While world has awakened to the harmful effects of mercury and many hospitals are now mercury free, Doctors Association Kashmir (DAK) today said that JK hospitals continue to use mercury-based medical products posing grave threat to human health and the environment.
Calling for ban on mercury-based medical products, President DAK Dr Nisar-ul-Hassan said these products expose already compromised patients and health care staff to dangerous effects of this toxic chemical. The use of mercury-containing thermometers and blood pressure apparatus and dental amalgams are major sources of mercury release into the atmosphere.
With no spill management technology and no sound waste management in place, these devices and dental filling materials pose the biggest threat to the health of the people. United Nations Environment Programme (UNEP) in 2003, concluded that there is sufficient evidence of significant adverse impact from mercury to substitute mercury- based medical devices by safer alternatives.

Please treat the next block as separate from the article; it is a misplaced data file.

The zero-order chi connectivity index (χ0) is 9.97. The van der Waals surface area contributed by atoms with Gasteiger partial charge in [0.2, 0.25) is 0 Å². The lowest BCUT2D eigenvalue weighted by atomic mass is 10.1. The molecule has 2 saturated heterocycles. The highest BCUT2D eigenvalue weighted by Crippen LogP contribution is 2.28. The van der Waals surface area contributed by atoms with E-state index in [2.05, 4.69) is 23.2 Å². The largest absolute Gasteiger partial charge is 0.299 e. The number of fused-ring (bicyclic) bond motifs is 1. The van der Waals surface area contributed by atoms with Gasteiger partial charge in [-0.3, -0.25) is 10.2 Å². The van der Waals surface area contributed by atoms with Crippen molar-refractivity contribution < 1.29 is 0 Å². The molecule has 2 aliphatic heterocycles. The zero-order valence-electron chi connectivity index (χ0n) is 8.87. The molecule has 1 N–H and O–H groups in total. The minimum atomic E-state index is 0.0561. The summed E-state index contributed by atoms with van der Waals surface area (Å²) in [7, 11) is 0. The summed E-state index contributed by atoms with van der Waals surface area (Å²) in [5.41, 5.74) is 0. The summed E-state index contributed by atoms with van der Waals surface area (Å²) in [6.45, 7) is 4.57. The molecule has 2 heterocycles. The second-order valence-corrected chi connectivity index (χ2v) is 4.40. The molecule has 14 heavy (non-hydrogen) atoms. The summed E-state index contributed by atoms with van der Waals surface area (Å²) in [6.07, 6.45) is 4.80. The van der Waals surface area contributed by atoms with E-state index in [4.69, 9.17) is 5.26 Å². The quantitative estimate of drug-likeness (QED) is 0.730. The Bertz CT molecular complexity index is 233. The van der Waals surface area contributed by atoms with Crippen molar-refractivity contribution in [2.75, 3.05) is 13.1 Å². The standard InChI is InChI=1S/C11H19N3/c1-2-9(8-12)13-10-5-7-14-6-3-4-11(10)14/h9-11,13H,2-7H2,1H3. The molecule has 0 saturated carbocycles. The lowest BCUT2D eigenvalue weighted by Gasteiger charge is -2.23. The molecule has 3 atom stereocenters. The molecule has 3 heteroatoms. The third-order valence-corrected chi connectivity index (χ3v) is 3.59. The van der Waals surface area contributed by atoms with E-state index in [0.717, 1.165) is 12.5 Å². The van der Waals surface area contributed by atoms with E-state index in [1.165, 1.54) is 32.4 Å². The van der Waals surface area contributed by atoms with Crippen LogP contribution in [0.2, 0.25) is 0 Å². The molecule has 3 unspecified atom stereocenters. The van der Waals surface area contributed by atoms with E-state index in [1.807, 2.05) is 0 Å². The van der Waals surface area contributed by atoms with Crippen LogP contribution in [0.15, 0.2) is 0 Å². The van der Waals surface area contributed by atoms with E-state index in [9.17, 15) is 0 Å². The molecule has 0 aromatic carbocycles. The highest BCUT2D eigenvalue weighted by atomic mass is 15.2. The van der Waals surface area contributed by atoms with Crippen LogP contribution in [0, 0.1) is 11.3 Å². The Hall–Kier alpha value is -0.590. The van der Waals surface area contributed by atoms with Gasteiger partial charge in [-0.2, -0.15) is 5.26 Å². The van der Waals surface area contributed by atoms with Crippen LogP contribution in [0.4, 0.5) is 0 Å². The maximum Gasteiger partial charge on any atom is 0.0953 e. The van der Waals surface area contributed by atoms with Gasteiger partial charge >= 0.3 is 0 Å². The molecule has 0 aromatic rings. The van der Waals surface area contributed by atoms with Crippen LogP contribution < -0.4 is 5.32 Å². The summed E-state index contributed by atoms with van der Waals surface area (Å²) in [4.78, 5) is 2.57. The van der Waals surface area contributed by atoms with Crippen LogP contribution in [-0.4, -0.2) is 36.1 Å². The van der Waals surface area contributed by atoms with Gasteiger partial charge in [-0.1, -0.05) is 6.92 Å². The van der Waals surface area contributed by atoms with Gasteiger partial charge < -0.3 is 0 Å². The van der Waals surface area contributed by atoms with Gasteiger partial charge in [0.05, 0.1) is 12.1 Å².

Most of the health centers have replaced these dangerous implements with safer alternatives but JK looks the other way. Mercury is a notorious neurotoxic chemical that poses particular harm to developing fetuses and young children.
The substance damages central nervous system, thyroid, kidneys, lungs, immune system, eyes and skin and can result in neurological and behavioral disorders-with symptoms including tremors, insomnia, memory loss, neuromuscular effects, headaches and cognitive and motor dysfunction.
Scientists recently concluded that children with higher levels of mercury are more likely to be diagnosed with Attention Deficit Hyperactive Disorder (ADHD). The greatest health risks from mercury arise from consumption of fish with high levels of methymercury particularly in members of vulnerable groups.
Also, mercury enters the food chain from agricultural products. 459 people died in Iraq after a grain treated with fungicide containing mercury was imported in 1971 and used to make flour. One of the worst industrial disasters in history was caused by mercury in Minamata city of Japan in 1950, where over 3000 people were affected. A global treaty, Minamata Convention, to which India is a signatory, was adopted in 2013 to eliminate mercury-based products with an aim to protect human health and the environment.